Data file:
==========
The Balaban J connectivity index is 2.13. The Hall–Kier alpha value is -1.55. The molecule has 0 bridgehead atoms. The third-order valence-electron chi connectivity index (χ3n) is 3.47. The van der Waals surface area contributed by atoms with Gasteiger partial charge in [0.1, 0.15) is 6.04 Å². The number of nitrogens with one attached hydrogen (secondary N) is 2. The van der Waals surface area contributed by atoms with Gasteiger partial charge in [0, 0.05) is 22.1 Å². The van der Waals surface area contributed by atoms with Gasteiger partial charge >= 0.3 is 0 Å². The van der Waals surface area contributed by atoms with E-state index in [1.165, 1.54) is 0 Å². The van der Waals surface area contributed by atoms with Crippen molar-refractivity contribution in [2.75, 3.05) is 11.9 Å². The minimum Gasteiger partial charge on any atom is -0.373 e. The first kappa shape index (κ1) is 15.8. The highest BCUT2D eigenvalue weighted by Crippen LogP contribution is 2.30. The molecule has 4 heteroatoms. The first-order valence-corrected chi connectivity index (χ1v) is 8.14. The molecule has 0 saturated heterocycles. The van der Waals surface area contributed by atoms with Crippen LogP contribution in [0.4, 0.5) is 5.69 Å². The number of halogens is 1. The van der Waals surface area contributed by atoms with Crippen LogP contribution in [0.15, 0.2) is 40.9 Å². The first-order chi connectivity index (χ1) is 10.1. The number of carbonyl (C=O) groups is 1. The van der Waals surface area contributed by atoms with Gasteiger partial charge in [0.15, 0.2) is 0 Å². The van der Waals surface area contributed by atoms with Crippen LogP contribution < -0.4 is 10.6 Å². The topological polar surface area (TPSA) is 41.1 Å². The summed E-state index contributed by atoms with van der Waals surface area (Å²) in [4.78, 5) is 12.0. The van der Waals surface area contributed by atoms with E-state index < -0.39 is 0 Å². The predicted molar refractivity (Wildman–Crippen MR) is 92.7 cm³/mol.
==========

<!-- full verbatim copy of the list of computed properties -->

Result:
The Balaban J connectivity index is 2.13. The Hall–Kier alpha value is -1.55. The molecule has 0 bridgehead atoms. The third-order valence-electron chi connectivity index (χ3n) is 3.47. The van der Waals surface area contributed by atoms with Gasteiger partial charge in [0.1, 0.15) is 6.04 Å². The number of nitrogens with one attached hydrogen (secondary N) is 2. The van der Waals surface area contributed by atoms with Gasteiger partial charge in [0, 0.05) is 22.1 Å². The van der Waals surface area contributed by atoms with Gasteiger partial charge >= 0.3 is 0 Å². The van der Waals surface area contributed by atoms with E-state index in [1.165, 1.54) is 0 Å². The van der Waals surface area contributed by atoms with Crippen molar-refractivity contribution in [2.75, 3.05) is 11.9 Å². The minimum Gasteiger partial charge on any atom is -0.373 e. The first kappa shape index (κ1) is 15.8. The highest BCUT2D eigenvalue weighted by Crippen LogP contribution is 2.30. The molecule has 4 heteroatoms. The first-order valence-corrected chi connectivity index (χ1v) is 8.14. The molecule has 0 saturated heterocycles. The van der Waals surface area contributed by atoms with Crippen LogP contribution in [0.4, 0.5) is 5.69 Å². The number of halogens is 1. The van der Waals surface area contributed by atoms with Crippen LogP contribution in [0.15, 0.2) is 40.9 Å². The first-order chi connectivity index (χ1) is 10.1. The number of carbonyl (C=O) groups is 1. The van der Waals surface area contributed by atoms with Gasteiger partial charge in [0.15, 0.2) is 0 Å². The van der Waals surface area contributed by atoms with Crippen LogP contribution < -0.4 is 10.6 Å². The topological polar surface area (TPSA) is 41.1 Å². The summed E-state index contributed by atoms with van der Waals surface area (Å²) in [4.78, 5) is 12.0. The van der Waals surface area contributed by atoms with E-state index < -0.39 is 0 Å². The predicted molar refractivity (Wildman–Crippen MR) is 92.7 cm³/mol.